The U.S. Embassy accepts Self-Help grant applications throughout the year, but applications must be received by March 31 for each annual funding cycle. Funding decisions are usually made around July. Funding for selected projects is usually available in September.
To apply, simply complete the application form (PDF 312 KB) and e-mail it to firstname.lastname@example.org. You can also send your application by post or drop it off at the U.S. Embassy, Private Bag 12029/#14 Lossen Street, Ausspannplatz, Windhoek.
Please submit your application only once by email or through mail. For projects to be considered for funding, applicants must complete the entire application form and submit all supporting documents.
For any other questions, please contact the Embassy’s Self-Help at email@example.com.
Public Diplomacy Small Grant Opportunities (Closed)
The U.S. Embassy Windhoek Public Affairs Section (PAS) of the U.S. Department of State is pleased to announce that funding is available through its Public Diplomacy Small Grants Program. This annual notice of funding opportunities outlines our funding priorities and areas of interest, as well as procedures for submitting requests for funding. Please note that this notice supplements specific notices of funding opportunities that may be posted both here and on other relevant sites throughout the year PAS awards a limited number of grants to enhance mutual understanding between the U.S. and Namibia. PAS will only consider grants that have a significant American component and are geared to Namibian audiences. For more information, click here or download (PDF 343 KB).
2019 PEPFAR Small Grants (Closed)
The PEPFAR Small Grants Program focuses on supporting grassroots and community run projects that seek to mitigate the spread and impact of HIV/AIDS in their communities. The program typically funds two to four projects a year, with the average grant ranging between US$20,000 and US$25,000, for the duration of one year. The total annual budget is typically around US$100,000. The funds are often used for health education for PLHIV or orphanages.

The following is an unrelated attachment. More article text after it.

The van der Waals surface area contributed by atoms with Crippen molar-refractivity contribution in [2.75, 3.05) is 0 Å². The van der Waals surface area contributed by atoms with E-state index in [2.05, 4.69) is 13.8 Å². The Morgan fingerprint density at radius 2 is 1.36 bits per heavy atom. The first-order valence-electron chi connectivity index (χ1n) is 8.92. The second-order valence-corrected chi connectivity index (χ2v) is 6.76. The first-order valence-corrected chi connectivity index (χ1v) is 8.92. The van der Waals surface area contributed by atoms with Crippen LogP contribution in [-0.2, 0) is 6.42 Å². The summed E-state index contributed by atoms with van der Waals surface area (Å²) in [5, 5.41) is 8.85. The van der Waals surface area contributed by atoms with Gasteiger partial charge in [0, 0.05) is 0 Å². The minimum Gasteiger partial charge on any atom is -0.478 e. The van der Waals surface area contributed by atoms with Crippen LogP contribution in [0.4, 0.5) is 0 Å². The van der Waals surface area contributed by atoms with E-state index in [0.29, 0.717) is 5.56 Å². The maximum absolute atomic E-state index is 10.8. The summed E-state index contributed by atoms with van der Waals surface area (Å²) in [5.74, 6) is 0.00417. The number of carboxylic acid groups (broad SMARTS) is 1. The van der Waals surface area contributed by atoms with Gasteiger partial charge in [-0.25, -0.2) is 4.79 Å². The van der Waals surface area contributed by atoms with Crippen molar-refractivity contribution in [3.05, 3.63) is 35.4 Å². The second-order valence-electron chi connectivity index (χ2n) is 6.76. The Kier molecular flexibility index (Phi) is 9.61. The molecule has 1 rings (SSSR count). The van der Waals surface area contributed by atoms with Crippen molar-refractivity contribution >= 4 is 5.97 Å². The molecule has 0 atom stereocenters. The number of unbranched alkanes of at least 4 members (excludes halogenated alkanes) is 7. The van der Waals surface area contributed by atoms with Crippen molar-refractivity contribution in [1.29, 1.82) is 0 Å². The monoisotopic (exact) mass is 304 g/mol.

The program issues calls for proposals annually, which are usually based on that year’s Country Operational Plan (COP) themes or focus areas. The selection of grantees is done by a panel convened from across the mission. The grants for this year were focused on young girls, given the designation PEPFAR has made of Adolescent Girls and Young Women (AGYW) as a vulnerable group in the response.
Ambassadors Fund for Cultural Preservation
Call for Application
Since 2001, the U.S. government through the Department of State has provided direct small grant support to developing countries in all regions of the world for the preservation of cultural sites, cultural collections, and forms of traditional cultural expression, such as music, dance and language under the Ambassadors Fund for Cultural Preservation (AFCP).
Project Categories: AFCP supports preservation projects in the following three categories:
1. Cultural Objects and Collections from a museum, site or similar institution:
This includes archaeological and ethnographic objects, paintings, sculpture, manuscripts, photographic and film collections and general museum conservation activities. Proposals in this category may involve: Conservation treatment for an object or collection of objects; Needs assessment of a collection; the creation of safe environments for storage or display of collections and specialized training in the care and preservation of collections.
2. Cultural Sites:
This includes (but is not limited to) restoration, archeological survey, preservation and documentation of historical buildings and sites, sacred places, monuments, and archaeological sites.
3. Forms of Traditional Cultural Expression:
This includes documentation and support for training in the preservation of traditional music, rituals, knowledge, languages, dance, drama and crafts.
Who Can Apply:
Project proposals will be accepted from among the following:
- Non-governmental organizations
- Government Ministries of Culture or similar institutions
AFCP may also support phased and pilot projects whose methods and outcomes will advance long-term cultural preservation objectives, lay the groundwork for subsequent AFCP-supported activities, or encourage the continued or expanded application of proven methods at the project site or elsewhere.
December 7, 2018 – small grants between US $10,000 and US $200,000
December 7, 2018 – large grants between US $200,000 and US $800,000
For all enquiries including proposal requirements and format please contact the Public Affairs Office of the U.S. Embassy Windhoek at tel. +264 61 444900 or email: PublicAffairsWindhoek@state.gov
For more information, click here